Debra Castillo is Stephen H. Weiss Presidential Fellow, Emerson Hinchliff Chair of Hispanic Studies, Professor of Comparative Literature, and director of the Cornell Migration Studies minor. She is past president of the international, interdisciplinary Latin American Studies Association.
She is the holder of a Stephen H. Weiss Presidential Fellowship, which is Cornell University’s highest teaching award, and is granted for excellence in undergraduate teaching. She regularly teaches courses on Latinx, Border Studies, and Migration issues for both graduate and undergraduate students.
Debra Castillo is the author, co-author, translator, or editor of a couple of dozen books and approximately 150 scholarly articles. She specializes in contemporary narrative from the Spanish-speaking world (including the United States), gender studies, and cultural theory. Her most recent books include South of the Future: Speculative Biotechnologies and Care Markets in South Asia and Latin America (with Anindita Banerjee) and The Scholar as Human(with Anna Sims Bartel), Centering Borders: Narrative Explorations in South Asia and Latin America (with Kavita Panjabi and Debaroti Chakraborty), Latin American Literature in Transition (with Mónica Szurmuk) and forthcoming books with Liliana Colanzi (on horror in Latin America) and with Melissa Castillo-Planas (on public engagement in COVID times).
She is an active member of the editorial boards of many journals, and is also Editor of the Latin American Literary Review, past editor of Diacritics, and the former Book Review editor for Letras Femeninas. She is past president of the the Latin American Studies Association and of the Asociación Internacional de Literatura y Cultura Femenina Hispánica (now the Asociación de Estudios de Género y Sexualidades), serves or has recently served on the boards of the Cornell University Press (where she co-edits a series on Publicly Engaged Scholars), the North Carolina Series in Romance Languages and Literatures, and the State University of New York Press (where she co-edits a series on Genders in the Global South).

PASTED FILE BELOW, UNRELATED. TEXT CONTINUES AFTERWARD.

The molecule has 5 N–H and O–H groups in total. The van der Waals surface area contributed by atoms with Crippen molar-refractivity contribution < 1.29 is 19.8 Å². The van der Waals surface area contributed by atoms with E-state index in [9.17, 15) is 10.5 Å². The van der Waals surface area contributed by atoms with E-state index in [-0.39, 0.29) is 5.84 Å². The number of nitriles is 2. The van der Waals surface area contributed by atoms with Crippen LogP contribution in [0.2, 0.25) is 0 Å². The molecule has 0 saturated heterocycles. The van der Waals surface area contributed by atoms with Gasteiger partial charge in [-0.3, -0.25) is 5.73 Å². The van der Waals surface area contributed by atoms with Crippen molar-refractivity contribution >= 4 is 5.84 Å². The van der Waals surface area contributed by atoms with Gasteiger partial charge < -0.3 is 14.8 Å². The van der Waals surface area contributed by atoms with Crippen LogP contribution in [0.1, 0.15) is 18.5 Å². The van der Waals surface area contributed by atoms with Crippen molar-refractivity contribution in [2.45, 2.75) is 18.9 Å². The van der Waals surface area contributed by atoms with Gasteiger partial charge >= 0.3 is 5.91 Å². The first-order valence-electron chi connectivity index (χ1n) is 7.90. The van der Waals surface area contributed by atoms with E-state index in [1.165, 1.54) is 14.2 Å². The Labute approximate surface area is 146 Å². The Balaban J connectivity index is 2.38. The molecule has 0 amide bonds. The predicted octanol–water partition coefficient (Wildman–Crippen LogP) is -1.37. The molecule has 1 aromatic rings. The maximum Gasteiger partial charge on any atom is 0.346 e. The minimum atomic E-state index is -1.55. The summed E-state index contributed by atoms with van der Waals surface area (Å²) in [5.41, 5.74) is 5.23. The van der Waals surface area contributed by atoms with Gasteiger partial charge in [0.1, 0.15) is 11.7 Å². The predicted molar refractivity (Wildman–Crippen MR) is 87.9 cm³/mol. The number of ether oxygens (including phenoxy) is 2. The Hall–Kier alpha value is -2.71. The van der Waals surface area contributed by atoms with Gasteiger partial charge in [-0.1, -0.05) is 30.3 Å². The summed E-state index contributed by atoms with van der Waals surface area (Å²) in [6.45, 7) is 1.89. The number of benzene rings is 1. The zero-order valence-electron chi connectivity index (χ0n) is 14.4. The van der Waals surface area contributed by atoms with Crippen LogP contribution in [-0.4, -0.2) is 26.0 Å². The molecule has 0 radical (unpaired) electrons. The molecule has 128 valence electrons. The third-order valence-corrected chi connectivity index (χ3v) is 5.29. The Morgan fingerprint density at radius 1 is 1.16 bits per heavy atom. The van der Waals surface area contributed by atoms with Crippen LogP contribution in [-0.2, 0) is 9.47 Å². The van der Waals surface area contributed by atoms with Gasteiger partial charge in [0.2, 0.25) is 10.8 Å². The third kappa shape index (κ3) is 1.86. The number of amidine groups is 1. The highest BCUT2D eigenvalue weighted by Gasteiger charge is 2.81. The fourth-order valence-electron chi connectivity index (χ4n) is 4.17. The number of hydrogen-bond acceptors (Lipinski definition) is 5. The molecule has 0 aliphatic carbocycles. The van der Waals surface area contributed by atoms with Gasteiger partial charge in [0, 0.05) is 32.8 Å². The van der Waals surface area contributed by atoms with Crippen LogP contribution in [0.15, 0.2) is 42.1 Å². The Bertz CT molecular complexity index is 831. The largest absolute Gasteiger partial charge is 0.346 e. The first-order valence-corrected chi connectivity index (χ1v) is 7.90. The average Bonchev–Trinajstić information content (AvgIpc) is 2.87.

She is deeply involved with community engagement projects and courses, especially in collaboration with the local organizations, Cultura Ithaca and No más lágrimas and has regularly taught a profoundly engaged course, “Cultures and Communities” in collaboration with these and other partners in the Ithaca community. The mission of all this work is to share Latin American and U.S. Latino/a/x culture with community members of all ages through educational artistic activities. Internationally, her engagement work includes collaboration with partners in several Latin American countries, especially Mexico, as in the recent example of the multimedia, interdisciplinary performance installation and collaborative research project on our relationship to water, Aguakinesis.
One of the courses with which she has been most identified over the years is “Hispanic Theater Production,” which, under the troupe name “Teatrotaller,”has regularly produced high quality theatre since 1993. Graduate and undergraduate students, as well as core community members participate. The group focuses on theatre from the Spanish, Latin American, or US Latino/a/x traditions or—increasingly—develops original plays through a collective creation process. We then bring the plays to full production (generally presented in August/September, November, and April). The group has achieved an international reputation for excellence, and has accepted invitations to present their plays in various regional universities (Tufts, Penn State, Barnard, Syracuse, Texas-El Paso, Kansas State) in festivals in Mexico, Canada, Israel, Ecuador, Romania, and Belgium, and has toured in the USA, Mexico, and India. COVID forced us to defer our 2020-2021 projects. However, we were able to reboot our popular Christmas “Pastorela”in December 2021, and are now touring our the original play, "Diamantina rosa", by Ana Florencia López Ulloa. We are also developing new plays for live performance in 2022-23.